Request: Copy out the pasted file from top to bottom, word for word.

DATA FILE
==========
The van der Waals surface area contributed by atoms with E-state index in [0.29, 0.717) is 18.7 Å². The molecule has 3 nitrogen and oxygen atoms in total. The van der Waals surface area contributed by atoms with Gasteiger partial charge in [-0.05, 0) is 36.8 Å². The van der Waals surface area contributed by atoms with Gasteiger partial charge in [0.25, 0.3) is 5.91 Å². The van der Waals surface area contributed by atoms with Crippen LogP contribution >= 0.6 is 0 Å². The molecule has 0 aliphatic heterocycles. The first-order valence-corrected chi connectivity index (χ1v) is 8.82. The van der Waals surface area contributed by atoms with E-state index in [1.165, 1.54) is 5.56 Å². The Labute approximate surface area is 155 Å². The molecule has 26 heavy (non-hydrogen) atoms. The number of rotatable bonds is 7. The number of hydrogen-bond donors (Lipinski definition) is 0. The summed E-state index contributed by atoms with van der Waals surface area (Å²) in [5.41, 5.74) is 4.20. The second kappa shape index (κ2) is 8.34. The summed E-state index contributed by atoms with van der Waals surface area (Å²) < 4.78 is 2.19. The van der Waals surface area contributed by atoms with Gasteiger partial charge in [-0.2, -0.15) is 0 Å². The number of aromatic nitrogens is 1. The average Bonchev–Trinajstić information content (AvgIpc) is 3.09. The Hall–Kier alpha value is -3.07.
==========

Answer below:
The van der Waals surface area contributed by atoms with E-state index in [0.29, 0.717) is 18.7 Å². The molecule has 3 nitrogen and oxygen atoms in total. The van der Waals surface area contributed by atoms with Gasteiger partial charge in [-0.05, 0) is 36.8 Å². The van der Waals surface area contributed by atoms with Gasteiger partial charge in [0.25, 0.3) is 5.91 Å². The van der Waals surface area contributed by atoms with Crippen LogP contribution >= 0.6 is 0 Å². The molecule has 0 aliphatic heterocycles. The first-order valence-corrected chi connectivity index (χ1v) is 8.82. The van der Waals surface area contributed by atoms with E-state index in [1.165, 1.54) is 5.56 Å². The Labute approximate surface area is 155 Å². The molecule has 26 heavy (non-hydrogen) atoms. The number of rotatable bonds is 7. The number of hydrogen-bond donors (Lipinski definition) is 0. The summed E-state index contributed by atoms with van der Waals surface area (Å²) in [5.41, 5.74) is 4.20. The second kappa shape index (κ2) is 8.34. The summed E-state index contributed by atoms with van der Waals surface area (Å²) < 4.78 is 2.19. The van der Waals surface area contributed by atoms with Gasteiger partial charge in [-0.2, -0.15) is 0 Å². The number of aromatic nitrogens is 1. The average Bonchev–Trinajstić information content (AvgIpc) is 3.09. The Hall–Kier alpha value is -3.07.